Piloting Two VCC Campaigns: Opt-Out vs. Opt-In

After researching options and designing an implementation plan to prevent provider abrasion, the health plan decided to work with two vendors to pilot two different campaign strategies. Both campaigns would include three advance notices sent to providers informing them of two options for transitioning away from paper: EFT or VCC, with an explanation of how each is processed. The Change Healthcare notices would encourage providers to either enroll in EFT by a specified date or automatically begin receiving VCCs, with an ‘opt out’ clause available. The second vendor’s approach would encourage providers to either enroll in EFT or ‘opt in’ to VCC to initiate electronic payments.

“Since this was the first time we had ever done this sort of program, we went with both options so we could compare and see which strategy we got the most traction from,” says the director.

The health plan divided a pool of targeted providers between the two vendors. Change Healthcare pursued providers within its payment network known to accept VCC payments from other payers; the other vendor’s list of 35,000-40,000 providers included 5,000 providers who had already enrolled in its VCC program.

The Results: Receptivity to Receiving VCC, and a Significant Boost in Electronic Conversion

With cautious optimism, the health plan launched its campaign in June of 2014, rolling-out the advance notices in batches and watching closely for provider response.

“We did it really slowly at first,” says the director. “I believe we started with about 500 to 1,000 providers. We closely monitored our inboxes, looking for anything that would be a red flag for us…anything that said, ‘Oh boy, this is a bad idea.’ But there wasn’t any huge, negative feedback; there wasn’t anything to scare us away. So it was really anticlimactic. And we just slowly built on that. Every 90 days we just scooped up another group of providers and kept going after larger and larger numbers.”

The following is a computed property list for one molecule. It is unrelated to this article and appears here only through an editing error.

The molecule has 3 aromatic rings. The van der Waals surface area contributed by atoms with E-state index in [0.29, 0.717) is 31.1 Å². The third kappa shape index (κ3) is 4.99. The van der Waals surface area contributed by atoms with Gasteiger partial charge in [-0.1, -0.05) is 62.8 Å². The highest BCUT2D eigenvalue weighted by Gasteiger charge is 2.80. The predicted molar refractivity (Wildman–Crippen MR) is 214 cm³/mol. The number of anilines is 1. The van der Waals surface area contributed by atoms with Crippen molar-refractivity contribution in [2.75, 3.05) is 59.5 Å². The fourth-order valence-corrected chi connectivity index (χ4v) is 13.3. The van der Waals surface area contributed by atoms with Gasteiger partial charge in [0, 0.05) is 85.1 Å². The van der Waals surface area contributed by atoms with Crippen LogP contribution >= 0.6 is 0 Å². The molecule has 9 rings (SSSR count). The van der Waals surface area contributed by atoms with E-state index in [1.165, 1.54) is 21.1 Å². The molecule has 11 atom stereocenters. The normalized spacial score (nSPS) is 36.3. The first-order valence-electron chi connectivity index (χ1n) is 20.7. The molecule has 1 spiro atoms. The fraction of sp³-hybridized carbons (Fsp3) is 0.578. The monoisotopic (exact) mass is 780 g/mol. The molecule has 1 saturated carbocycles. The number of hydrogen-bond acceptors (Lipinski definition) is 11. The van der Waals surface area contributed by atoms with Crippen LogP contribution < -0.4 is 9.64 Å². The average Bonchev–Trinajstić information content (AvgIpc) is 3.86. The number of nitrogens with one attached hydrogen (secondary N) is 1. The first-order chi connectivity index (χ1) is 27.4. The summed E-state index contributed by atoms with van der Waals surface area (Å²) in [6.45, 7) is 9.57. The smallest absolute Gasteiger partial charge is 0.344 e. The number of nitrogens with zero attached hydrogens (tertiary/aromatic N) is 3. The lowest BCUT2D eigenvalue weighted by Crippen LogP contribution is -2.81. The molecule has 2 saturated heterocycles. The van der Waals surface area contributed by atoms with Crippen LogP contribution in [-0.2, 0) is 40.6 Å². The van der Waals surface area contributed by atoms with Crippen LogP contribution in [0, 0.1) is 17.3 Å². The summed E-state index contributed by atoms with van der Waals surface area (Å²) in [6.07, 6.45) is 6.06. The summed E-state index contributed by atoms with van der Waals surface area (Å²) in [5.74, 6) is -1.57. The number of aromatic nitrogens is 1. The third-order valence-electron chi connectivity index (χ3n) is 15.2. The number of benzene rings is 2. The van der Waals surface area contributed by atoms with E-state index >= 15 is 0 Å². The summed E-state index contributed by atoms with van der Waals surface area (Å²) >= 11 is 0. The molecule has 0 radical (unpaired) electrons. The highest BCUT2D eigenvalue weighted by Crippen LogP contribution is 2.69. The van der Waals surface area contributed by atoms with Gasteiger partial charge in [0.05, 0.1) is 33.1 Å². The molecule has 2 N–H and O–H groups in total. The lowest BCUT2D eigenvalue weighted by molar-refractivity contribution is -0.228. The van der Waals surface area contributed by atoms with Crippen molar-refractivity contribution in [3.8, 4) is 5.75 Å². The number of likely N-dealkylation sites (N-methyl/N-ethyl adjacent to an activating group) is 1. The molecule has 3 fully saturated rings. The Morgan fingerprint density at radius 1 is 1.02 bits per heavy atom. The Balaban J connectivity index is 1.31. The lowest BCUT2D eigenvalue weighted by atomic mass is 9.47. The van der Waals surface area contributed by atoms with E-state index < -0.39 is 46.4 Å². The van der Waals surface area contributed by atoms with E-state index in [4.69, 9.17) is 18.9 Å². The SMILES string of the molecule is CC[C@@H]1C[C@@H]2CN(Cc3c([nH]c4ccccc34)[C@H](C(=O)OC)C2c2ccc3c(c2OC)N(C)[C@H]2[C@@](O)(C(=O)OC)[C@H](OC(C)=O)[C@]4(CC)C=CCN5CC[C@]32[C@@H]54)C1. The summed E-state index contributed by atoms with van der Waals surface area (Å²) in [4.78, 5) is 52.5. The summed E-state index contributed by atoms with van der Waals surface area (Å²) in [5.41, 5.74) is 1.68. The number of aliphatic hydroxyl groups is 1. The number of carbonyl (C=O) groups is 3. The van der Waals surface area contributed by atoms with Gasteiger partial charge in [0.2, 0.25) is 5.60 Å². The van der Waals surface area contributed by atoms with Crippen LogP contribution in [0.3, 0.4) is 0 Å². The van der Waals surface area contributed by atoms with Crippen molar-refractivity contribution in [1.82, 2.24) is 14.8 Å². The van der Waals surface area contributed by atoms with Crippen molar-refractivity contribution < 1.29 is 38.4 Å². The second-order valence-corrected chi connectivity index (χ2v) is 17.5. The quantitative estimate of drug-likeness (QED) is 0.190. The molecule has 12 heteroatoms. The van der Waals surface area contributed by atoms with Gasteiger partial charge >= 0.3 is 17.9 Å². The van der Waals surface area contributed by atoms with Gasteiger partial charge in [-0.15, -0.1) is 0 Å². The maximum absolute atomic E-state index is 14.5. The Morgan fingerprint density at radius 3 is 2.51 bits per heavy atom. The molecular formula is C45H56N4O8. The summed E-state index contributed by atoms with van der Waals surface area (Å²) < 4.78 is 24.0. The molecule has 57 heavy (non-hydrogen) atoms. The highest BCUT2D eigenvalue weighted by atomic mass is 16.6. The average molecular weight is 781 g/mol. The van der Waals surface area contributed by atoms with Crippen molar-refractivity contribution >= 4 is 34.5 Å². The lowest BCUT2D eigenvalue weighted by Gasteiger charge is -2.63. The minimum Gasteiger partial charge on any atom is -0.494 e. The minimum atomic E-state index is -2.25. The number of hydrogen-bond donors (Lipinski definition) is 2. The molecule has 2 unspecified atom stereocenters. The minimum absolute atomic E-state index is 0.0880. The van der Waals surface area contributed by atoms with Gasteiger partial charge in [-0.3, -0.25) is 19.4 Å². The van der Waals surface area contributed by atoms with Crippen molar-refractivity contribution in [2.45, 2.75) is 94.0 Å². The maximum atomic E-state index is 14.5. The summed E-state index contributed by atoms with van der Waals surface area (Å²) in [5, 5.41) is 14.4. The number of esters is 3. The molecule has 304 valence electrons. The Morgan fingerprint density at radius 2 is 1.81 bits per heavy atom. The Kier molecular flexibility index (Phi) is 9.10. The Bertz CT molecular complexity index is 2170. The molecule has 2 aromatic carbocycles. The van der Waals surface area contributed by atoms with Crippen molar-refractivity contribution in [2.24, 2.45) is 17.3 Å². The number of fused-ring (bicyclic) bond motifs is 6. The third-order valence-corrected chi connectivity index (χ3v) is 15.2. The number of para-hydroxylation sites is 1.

By 2017, it was clear that offering a choice of electronic payment options combined with a deadline for making the transition was a sound strategy, as an estimated 25-30% of providers receiving the Change Healthcare campaign notices enrolled in EFT prior to the effective date. It was also clear one of the piloted approaches had been much more successful than the other in driving VCC adoption; specifically, only 1,200 providers from a pool of approximately 40,000 had chosen to enroll in VCC as a result of the ‘opt-in’ offer, but more than 60,000 had begun receiving VCCs automatically via the Change Healthcare ‘opt-out’ strategy. And the great majority are still receiving payments via VCC today.

“Eighty percent of the providers that received VCCs continue to accept them, and of the 20% that opted out, 19% moved to EFT,” says the director. “Only 1% refused to do anything electronically. So that’s a huge win in helping us drive paper suppression.”

A Significant Boost in Efficiency and Cost-Savings

The VCC campaign transitioned thousands of providers from paper-to-electronic payments, giving a tremendous boost to the health plan’s payment efficiency. The director says staff also appreciate the self-service portals that the Change Healthcare VCC program offers, as it enables them to see into providers’ transactions and answer their questions when providing customer service.

The financial results are impressive as well: estimated savings from the VCC campaign are $1.2 million annually in printing/postage. In addition, the health plan receives annual program incentives; these totaled over $5 million in 2017.

The health plan director says she is proud of how the VCC campaign was implemented, as it both drove a successful outcome as well as prevented provider abrasion.

“I think saying electronic payment is required by a specified date is the best way to go because that drives providers to action, rather than years and years of asking them to enroll in EFT,” she says. “And I’m so proud of the way we implemented the transition…notifying them 90 days ahead of time and offering the two options.”

The director also says her organization’s relationship with Change Healthcare has been an asset in helping to implement the VCC transition.

“The willingness of their staff to help is extremely important,” she adds. “It’s very valuable to us. Our needs are taken into account and taken seriously.”